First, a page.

LBNL Masthead A-Z IndexBerkeley Lab mastheadU.S. Department of Energy logoPhone BookJobsSearch
backlink Back to calendar
Calendar: ALS Calendar
Title: ALS- CXRO Seminar Series
When: 08/13/2014 3:00 PM - 4:00 PM
Description: ALS/CXRO Seminar Series

Host:
Jinghua Guo

Presented by:
Jose Rodriguez

Title:
In situ Studies on the Behavior of Metal/Oxide Catalysts during the Water-gas Shift Reaction

Abstract:
In this talk, it will be shown how a series of in-situ techniques {X-ray diffraction (XRD), pair-distribution-function analysis (PDF), X-ray absorption spectroscopy (XAS), environmental scanning tunneling microscopy (ESTM), infrared spectroscopy (IR), ambient-pressure X-ray photoelectron spectroscopy (AP-XPS)} can be combined to perform detailed studies of the structural, electronic and chemical properties of metal/oxide catalysts used for the production of hydrogen through the water-gas shift reaction (WGS, CO + H2O → H2 + CO2). Under reaction conditions most WGS catalysts undergo chemical transformations that drastically modify their composition with respect to that obtained during the synthesis process. The active phase of catalysts which combine Cu, Au or Pt with oxides such as ZnO, CeO2, TiO2, CeOx/TiO2 and Fe2O3 essentially involves nanoparticles of the reduced noble metals. The oxide support undergoes partial reduction and is not a simple spectator, facilitating the dissociation of water and in some cases modifying the chemical properties of the supported metal. Therefore, to optimize the performance of these catalysts one must take into consideration the properties of the metal and oxide phases. IR and AP-XPS have been used to study the reaction mechanism for the WGS on the metal/oxide catalysts. Data of IR spectroscopy indicate that formate species are not necessarily involved in the main reaction path for the water-gas shift on Cu-, Au- and Pt-based catalysts. Thus, a pure redox mechanism or associative mechanisms that involve either carbonate-like (CO3, HCO3) or carboxyl (HOCO) species should be considered. In the last two decades, there have been tremendous advances in our ability to study catalytic materials under reaction conditions and we are moving towards the major goal of fully understanding how the active sites for the production of hydrogen through the WGS actually work.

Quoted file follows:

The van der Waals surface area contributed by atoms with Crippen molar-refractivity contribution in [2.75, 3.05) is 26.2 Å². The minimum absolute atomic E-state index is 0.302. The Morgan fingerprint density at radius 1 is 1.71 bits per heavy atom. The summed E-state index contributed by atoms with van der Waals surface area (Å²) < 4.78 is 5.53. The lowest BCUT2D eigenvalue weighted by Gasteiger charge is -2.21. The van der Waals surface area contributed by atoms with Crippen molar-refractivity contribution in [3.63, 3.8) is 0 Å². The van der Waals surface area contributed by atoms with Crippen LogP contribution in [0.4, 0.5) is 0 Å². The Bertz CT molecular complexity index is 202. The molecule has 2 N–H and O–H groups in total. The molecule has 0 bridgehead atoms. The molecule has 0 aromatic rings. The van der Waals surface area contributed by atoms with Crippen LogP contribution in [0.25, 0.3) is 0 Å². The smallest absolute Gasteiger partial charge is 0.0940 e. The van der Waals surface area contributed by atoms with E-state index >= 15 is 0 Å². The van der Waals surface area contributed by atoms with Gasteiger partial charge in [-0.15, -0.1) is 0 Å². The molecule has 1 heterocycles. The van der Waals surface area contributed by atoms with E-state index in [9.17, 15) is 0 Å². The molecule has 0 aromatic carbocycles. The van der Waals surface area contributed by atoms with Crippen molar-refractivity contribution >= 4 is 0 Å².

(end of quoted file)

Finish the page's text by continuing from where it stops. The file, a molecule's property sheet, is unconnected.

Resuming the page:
Location: 6-2202
Author: Grace Covarrubias